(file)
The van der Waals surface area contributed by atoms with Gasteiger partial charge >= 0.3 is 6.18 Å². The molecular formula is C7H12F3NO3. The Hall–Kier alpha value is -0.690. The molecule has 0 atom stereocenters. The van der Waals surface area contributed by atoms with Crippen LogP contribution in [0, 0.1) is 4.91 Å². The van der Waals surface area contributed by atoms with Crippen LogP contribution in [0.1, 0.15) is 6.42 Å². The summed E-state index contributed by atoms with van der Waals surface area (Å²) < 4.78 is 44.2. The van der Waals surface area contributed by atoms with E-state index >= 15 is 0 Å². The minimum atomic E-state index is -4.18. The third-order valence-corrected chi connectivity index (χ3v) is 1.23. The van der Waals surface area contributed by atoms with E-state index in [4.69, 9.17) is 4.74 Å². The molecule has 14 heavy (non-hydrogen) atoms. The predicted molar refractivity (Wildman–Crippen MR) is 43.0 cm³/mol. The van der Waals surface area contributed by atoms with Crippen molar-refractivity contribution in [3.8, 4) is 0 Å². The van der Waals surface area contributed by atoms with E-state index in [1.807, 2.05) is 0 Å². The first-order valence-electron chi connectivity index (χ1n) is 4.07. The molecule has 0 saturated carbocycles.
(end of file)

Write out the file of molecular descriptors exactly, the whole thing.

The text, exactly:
The van der Waals surface area contributed by atoms with Gasteiger partial charge >= 0.3 is 6.18 Å². The molecular formula is C7H12F3NO3. The Hall–Kier alpha value is -0.690. The molecule has 0 atom stereocenters. The van der Waals surface area contributed by atoms with Crippen LogP contribution in [0, 0.1) is 4.91 Å². The van der Waals surface area contributed by atoms with Crippen LogP contribution in [0.1, 0.15) is 6.42 Å². The summed E-state index contributed by atoms with van der Waals surface area (Å²) < 4.78 is 44.2. The van der Waals surface area contributed by atoms with E-state index >= 15 is 0 Å². The minimum atomic E-state index is -4.18. The third-order valence-corrected chi connectivity index (χ3v) is 1.23. The van der Waals surface area contributed by atoms with E-state index in [4.69, 9.17) is 4.74 Å². The molecule has 14 heavy (non-hydrogen) atoms. The predicted molar refractivity (Wildman–Crippen MR) is 43.0 cm³/mol. The van der Waals surface area contributed by atoms with Crippen molar-refractivity contribution in [3.8, 4) is 0 Å². The van der Waals surface area contributed by atoms with E-state index in [1.807, 2.05) is 0 Å². The first-order valence-electron chi connectivity index (χ1n) is 4.07. The molecule has 0 saturated carbocycles.